To have a meaningful MID project that can ensure future sustainability, we need to change the way we do business. We need to examine alternative models of development that are more energy-efficient, that preserve and enhance our natural resource base, that make us more climate-resilient. We have none of that, unfortunately, despite all the resources spent on the MID venture.

* What do you think is actually required in terms of institutional and logistics support, technical and scientific knowhow (besides high-level political leadership) to address those challenges?

In fact, the most important requirement for a successful climate-resilient development strategy is political leadership, which is seriously lacking in Mauritius. We have had a climate change action plan as far back as 1998, but we never had the political commitment to ensure its effective implementation. We have a new framework adaptation strategy now, but how many people know of its existence? I am not sure that the ministers who approved the strategy even read it!

But of course, to be able to transition to a low-carbon, climate-resilient future, Mauritius needs not only strong policy, institutional and financial frameworks, but a good evidence base. A number of studies (including IPCC) has already stressed on the need to address deficiencies in availability of observational data. After three years of operation, an evaluation report of the AAP, for example, recommended that the participating countries continue to build information databases, consolidate and expand integrated planning frameworks and climate action intelligence initiatives, and strengthen information gathering and sharing nationally and across countries.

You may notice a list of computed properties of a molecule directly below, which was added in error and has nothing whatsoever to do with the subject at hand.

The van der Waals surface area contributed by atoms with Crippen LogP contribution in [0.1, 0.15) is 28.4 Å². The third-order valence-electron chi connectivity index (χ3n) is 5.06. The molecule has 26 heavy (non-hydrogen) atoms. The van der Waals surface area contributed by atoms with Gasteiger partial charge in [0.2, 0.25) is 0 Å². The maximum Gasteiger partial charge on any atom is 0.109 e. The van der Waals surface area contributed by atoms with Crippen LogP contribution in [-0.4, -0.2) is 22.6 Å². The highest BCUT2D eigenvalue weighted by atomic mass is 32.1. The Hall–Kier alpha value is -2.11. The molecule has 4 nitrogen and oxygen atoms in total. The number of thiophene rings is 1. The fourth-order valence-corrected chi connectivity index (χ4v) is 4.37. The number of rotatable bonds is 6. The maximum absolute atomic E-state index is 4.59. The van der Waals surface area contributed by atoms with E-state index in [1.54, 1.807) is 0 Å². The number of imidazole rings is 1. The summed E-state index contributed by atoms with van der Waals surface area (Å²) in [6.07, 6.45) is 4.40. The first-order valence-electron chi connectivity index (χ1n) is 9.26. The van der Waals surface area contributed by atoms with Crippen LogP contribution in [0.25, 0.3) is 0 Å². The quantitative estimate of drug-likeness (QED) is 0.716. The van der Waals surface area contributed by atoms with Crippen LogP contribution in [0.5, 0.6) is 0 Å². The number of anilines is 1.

This therefore calls for the setting up of a centre to coordinate and analyse climate data. But I am convinced that such a centre would best serve its purpose if it is caters to the whole Indian Ocean Region. In fact, for a recent African Development Bank regional integration project, I had strongly advocated a Regional Climate Change Centre (to be managed by the IOC) as a Centre of Excellence providing services that will improve knowledge and decision-making, act as a repository and clearing-house for climate change information, be the focal point for climate change issues, and equip itself to forecast and analyse climate change trends and impacts. More importantly it will be able to synthesise scientific information and provide detailed assessments of potential impacts and response strategies. It could be modelled along the lines of the Caribbean Community’s Climate Change Centre.